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  • by Chris Stewart

The Notch Through the Ages - AMC exhibit Showed a Colorful History

It won't rival Boston's Museum of Fine Art, but the Crawford Notch Exhibit will give people in the North Country the opportunity to see a part of New Hampshire's heritage brought back to life. Based in the Crawford Depot, the exhibit will feature photographs, diaries, artifacts and collected memorabilia dating from the time of the earliest settlers to the present day, an era that includes the coming of the Crawford family, the building of the Portland and Ogdensburg Railroad as well as the construction of the world famous Crawford House.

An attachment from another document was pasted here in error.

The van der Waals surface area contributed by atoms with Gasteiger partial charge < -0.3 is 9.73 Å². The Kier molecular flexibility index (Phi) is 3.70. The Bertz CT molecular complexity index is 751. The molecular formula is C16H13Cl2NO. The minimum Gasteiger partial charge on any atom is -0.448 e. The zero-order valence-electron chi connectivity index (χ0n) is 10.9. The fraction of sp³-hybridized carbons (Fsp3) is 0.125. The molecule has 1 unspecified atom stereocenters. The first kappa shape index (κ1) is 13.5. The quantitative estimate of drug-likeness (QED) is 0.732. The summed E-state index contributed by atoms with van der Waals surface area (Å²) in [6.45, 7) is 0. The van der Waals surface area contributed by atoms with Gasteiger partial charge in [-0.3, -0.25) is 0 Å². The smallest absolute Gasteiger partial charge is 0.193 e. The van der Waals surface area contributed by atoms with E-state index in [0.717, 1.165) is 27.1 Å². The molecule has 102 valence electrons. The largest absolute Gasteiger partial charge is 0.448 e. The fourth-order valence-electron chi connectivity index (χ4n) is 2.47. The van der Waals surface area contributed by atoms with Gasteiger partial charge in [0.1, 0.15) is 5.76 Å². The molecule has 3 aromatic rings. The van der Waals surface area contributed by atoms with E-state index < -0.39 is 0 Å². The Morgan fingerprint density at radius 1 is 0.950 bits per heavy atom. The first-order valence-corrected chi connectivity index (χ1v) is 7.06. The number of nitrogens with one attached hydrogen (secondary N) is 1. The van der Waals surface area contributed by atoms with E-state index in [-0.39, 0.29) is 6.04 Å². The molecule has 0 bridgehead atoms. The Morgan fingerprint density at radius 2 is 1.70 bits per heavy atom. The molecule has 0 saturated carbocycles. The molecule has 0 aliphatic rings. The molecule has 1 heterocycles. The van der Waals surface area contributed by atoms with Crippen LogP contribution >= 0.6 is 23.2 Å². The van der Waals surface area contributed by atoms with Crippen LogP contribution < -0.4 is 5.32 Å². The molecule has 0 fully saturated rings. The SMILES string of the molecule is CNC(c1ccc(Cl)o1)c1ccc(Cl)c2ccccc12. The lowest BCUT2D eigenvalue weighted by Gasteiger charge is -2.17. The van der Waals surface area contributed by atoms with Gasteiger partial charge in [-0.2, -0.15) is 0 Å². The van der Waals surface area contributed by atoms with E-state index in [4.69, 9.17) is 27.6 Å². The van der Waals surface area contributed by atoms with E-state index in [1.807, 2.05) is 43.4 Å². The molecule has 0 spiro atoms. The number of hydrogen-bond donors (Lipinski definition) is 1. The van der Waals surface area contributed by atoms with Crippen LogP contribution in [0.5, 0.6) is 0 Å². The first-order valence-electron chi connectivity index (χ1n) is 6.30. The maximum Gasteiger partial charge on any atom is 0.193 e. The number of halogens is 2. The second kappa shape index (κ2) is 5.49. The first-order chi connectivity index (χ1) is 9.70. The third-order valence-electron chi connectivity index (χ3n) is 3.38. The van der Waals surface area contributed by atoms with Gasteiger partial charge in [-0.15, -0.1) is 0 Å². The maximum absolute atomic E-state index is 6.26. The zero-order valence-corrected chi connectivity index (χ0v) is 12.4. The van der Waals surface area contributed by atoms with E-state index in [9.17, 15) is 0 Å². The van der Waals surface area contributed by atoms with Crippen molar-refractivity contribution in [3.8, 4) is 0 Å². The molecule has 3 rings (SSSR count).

According to Barbara Wagner, the Appalachian Mountain Club's Education Coordinator and the Project Director of the Crawford Notch Exhibit, the idea for this small scale museum depicting the area's past started when people began to ask questions. Since the AMC had purchased the 27 acres in the former Crawford House Site in 1979, one of its goals was to set up a Visitor Information Center on the property. Here, during the summer, passers-by would be able to find out about hiking trails, accommodations, roads, the forest and anything else they wanted to know. When the AMC opened their Visitor Information Center at the Crawford Depot in the summer of 1980, however, they discovered that people were very curious about the past.